One of the ways that the Urban Forestry Restoration Project (UFRP) differs from traditional grant programs is that it doesn’t ask for a cash match; instead, a commitment match is required. That commitment is demonstrated through the development of a three-year maintenance and monitoring plan for each project site.

Maintenance and monitoring plans help communities think about what happens next after the UFRP crews have completed their work. By providing a template and technical assistance, the UFRP helps communities acquire the tools to work as effectively as possible. The goal is ensure that urban trees and forests are healthy, safe so they can provide the benefits and services that are so important to all of us.

Trees are often planted with great fanfare and excitement—then what? Who will water them? Prune them? Mulch them? Remove the stakes? Similarly, once English ivy and Himalayan blackberry have been removed from forested greenspace, how do we keep them out? Who will check for regrowth? How much regrowth should be allowed before action is taken? Who will make the decision and who will do the work? If trees were pruned for structure, when will they next be pruned? Will a pruning cycle be established? When will the trees be inspected and by whom? These are among the questions that a maintenance plan should address.

A key consideration are the resources such as staff, volunteers, funding, and so on, that are available to tackle the various maintenance and aftercare tasks. The UFRP provides a template to help guide the development of the plan, but only the community itself can determine how much can be done, how to go about it, and who should be responsible. Having a plan helps keep energy focused on critical tasks so that scarce resources can be used most efficiently and effectively.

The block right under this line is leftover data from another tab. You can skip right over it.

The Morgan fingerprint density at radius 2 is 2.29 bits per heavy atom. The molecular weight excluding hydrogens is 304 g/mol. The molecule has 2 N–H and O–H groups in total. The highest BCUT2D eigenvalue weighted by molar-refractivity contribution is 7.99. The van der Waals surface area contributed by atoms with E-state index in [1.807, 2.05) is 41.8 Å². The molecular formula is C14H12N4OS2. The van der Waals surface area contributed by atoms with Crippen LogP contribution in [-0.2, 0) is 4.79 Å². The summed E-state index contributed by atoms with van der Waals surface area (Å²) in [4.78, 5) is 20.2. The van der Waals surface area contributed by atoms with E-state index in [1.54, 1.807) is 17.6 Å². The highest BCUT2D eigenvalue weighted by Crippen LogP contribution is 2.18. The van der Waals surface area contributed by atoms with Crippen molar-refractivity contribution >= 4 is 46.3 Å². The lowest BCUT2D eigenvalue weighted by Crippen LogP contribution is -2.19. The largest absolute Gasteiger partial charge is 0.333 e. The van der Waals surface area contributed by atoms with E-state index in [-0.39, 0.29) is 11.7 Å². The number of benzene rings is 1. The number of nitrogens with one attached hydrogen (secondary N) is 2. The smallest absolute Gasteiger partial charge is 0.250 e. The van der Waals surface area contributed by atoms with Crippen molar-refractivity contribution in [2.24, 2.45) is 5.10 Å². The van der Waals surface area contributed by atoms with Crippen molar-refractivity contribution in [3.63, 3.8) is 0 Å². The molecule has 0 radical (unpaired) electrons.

All maintenance plans should include a monitoring component to determine the success—or failure—of current practices. The UFRP template incorporates a monitoring program that sets simple benchmarks and evaluates the site against them on a regular basis and in a consistent fashion. Each community must develop its own benchmarks, taking into consideration the needs of the site and the resources at hand. Annual monitoring helps determine whether ongoing work is effective, and if not, what steps should be taken to revise both short-term care and long-term planning to improve success. Monitoring results are reported to DNR annually for three years to demonstrate continued commitment to the project site.

The application form, three-year plan and annual monitoring report form the basis for adaptive management specific to individual UFRP project sites. These tools are baby steps toward full-stride urban forestry management planning that proactively manages trees rather than reactively dashing from crisis to crisis.

The UFRP maintenance and monitoring plan is designed to help communities

  • Determine next steps after the UFRP crews have completed their work.
  • Prioritize work to ensure effective use of limited resources.
  • Evaluate the impact of maintenance efforts, and revise them as necessary for greater success.
  • Justify expenditures through documented results.
  • Report site successes to DNR—and the broader community.

Learn more about the Urban Forestry Restoration Project